While CNC is an option, it is not a cure all. The only thing that is a cure all is either paying the taxes in full, or filing for an offer and compromise, or, eventually, taxes do die. There is a ten-year collection statute on taxes, but those collection statutes are very liquid, and they can be extended in various ways.
It does get very complicated, which is why, if you have a tax issue out there, you need to come into our office so that we can analyze it for you. We can tell you your options and which way you need to go, and what you need to do to keep out of trouble going forward. Believe it, or not, we want the same thing the IRS does. To keep you out of trouble from here on out so you never have to come back to us again.
We love our clients, but we really like to see it when they get everything together and they don’t ever have to come back to see us, except to say, “Hello” and “How are things going?”
So, that is the big deal. Again, currently non-collectable is one option, but it is not a save all option because it could come back in the future.
That is a very important thing to do, and in many cases that is the only thing that can be done. Again, you need a professional to tell you what your real options are, and, again, everything is based upon interacting with the IRS which is what we do for you.
Back to you, Lawrence.
Lawrence: I love when you say that.
Greg: It is just to give you a chuckle.
Lawrence: We appreciate the chuckle, Greg. You are always a boisterous fellow.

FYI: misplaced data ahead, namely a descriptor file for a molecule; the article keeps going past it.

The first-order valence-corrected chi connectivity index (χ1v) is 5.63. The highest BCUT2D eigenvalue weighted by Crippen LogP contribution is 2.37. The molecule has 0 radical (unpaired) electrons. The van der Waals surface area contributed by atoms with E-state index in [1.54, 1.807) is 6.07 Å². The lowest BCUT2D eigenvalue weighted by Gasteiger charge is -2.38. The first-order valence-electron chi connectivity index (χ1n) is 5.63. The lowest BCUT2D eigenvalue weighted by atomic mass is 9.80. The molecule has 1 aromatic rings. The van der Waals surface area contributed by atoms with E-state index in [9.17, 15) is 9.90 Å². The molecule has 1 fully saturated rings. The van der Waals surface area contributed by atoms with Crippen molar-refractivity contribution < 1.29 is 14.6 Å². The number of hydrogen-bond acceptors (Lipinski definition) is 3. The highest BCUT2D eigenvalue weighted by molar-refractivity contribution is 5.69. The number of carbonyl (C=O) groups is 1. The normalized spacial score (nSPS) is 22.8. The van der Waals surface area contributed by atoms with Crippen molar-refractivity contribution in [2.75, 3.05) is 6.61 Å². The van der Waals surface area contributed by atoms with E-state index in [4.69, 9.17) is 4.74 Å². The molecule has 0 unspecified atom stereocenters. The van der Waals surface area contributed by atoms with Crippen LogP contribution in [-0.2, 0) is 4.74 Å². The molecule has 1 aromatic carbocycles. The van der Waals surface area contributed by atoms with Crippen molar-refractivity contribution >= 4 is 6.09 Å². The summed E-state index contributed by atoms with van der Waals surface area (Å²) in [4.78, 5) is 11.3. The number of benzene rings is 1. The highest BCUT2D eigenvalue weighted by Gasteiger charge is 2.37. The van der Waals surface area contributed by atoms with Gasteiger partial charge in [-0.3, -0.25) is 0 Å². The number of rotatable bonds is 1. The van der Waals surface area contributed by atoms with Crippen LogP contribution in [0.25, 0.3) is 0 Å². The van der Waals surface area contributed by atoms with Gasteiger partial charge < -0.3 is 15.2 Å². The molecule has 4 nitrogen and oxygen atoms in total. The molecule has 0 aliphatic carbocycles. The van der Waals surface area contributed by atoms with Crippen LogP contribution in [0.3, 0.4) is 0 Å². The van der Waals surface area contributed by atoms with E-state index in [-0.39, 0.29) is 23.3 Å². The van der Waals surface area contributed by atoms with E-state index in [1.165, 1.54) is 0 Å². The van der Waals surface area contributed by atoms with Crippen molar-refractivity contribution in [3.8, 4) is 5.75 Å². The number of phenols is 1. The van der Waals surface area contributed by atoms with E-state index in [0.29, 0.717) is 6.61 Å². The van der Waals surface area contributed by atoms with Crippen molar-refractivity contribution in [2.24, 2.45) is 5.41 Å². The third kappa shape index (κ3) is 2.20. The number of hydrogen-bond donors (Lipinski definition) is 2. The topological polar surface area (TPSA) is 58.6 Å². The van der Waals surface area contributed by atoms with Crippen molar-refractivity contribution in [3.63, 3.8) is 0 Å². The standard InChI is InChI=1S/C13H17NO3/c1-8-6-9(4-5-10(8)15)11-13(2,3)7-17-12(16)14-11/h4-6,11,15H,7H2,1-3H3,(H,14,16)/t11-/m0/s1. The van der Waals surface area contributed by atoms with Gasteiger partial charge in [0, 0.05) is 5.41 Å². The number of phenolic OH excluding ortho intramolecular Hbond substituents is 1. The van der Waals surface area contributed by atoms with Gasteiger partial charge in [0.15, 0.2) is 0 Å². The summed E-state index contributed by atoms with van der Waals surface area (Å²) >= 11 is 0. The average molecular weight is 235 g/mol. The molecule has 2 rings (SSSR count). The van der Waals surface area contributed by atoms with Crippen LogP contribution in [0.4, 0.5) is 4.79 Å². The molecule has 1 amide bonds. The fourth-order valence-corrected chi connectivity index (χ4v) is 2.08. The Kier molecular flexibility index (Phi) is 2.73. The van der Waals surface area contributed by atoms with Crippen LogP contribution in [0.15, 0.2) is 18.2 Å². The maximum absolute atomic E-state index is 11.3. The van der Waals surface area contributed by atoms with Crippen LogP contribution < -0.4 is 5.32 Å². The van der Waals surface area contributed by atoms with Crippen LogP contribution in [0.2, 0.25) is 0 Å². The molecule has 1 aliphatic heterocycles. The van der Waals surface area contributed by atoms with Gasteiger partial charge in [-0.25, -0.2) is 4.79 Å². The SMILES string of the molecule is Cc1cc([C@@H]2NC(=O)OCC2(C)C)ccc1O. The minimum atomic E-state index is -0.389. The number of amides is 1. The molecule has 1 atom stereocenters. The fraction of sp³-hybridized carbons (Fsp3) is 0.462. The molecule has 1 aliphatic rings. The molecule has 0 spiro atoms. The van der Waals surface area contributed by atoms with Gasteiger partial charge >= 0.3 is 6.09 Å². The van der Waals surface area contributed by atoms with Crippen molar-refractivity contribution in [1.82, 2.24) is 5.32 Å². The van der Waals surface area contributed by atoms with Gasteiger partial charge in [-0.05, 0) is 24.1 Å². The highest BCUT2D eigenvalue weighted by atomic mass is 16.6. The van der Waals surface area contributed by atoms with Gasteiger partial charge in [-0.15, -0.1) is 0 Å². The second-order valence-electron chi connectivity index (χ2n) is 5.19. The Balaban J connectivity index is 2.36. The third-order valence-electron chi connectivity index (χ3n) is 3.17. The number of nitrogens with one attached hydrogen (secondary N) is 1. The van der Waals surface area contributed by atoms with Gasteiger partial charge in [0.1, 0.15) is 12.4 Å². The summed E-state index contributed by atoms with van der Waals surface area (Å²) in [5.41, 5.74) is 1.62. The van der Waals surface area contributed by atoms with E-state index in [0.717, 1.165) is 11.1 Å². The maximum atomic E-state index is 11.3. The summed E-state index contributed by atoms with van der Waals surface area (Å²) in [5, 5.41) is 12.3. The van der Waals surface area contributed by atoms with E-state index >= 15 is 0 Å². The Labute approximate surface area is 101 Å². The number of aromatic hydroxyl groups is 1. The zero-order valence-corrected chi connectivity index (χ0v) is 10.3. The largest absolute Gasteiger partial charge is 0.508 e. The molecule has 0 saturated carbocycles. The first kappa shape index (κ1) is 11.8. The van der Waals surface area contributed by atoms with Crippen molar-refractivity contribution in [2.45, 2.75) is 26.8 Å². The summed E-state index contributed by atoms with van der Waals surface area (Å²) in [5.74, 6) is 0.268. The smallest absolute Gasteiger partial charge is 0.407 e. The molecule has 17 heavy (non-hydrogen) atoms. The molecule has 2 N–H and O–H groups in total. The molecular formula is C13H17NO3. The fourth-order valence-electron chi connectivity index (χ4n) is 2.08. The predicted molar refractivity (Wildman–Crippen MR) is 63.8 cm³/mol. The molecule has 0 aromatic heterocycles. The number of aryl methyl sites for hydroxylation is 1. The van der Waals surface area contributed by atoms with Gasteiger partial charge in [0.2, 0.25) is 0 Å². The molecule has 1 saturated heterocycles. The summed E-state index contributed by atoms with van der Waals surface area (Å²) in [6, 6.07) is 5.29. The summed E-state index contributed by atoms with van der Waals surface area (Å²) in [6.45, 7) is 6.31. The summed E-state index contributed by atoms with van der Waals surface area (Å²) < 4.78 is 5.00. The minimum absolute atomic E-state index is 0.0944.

So, currently non-collectable is an option. Depending upon how long you can stay in non-collectable status, depending on if you stay on non-collectable status, and depending on when your statutes are going to expire. You will hear a lot of these terms if you listen to the show a lot. It is called, C-SED – collection, statute expiration date. So, when does the IRS lose their right to try and come after you for the money? When does the statute expire?
There is a lot of strategy involved, but a lot of it also comes down to whether a tax-payer, business or individual, have disposable income. The IRS can place an individual into ‘currently non-collectable status’. The IRS also has, what is called ‘in-business CNC’. That is, in business – currently non-collectable. There are options out there. By the way, in business – currently non-collectable is NOT very common, but it does happen. If you are current, and if you can show that you have no distainable assets, you don’t have receivables (receivables are going to pay the payables), and you have no ability to pay but you are able to survive and sustain life, then, perhaps in business – non-collectable is an option. It is something that you can consider.
We are about half-way through the show here. Let’s jump to another Florida file. This gentleman is in a situation where he owes the IRS quite a bit of money. Somewhere in the neighborhood of half of a million dollars. His mum ended up getting hurt and he had to spend some of his time and money on addressing his mother’s medical needs. By the way, as a son, you can’t blame him. It means he is a good kid. Well, he is not a kid anymore, but it means he is a good son, meaning a good kid to his mother, but, sometimes, you let things go. We see that all of the time. There is usually, most of the time, a pretty darn good reason as to why someone has got themselves into a financial pickle, or otherwise. It doesn’t always happen like that, but, some of the time, it does.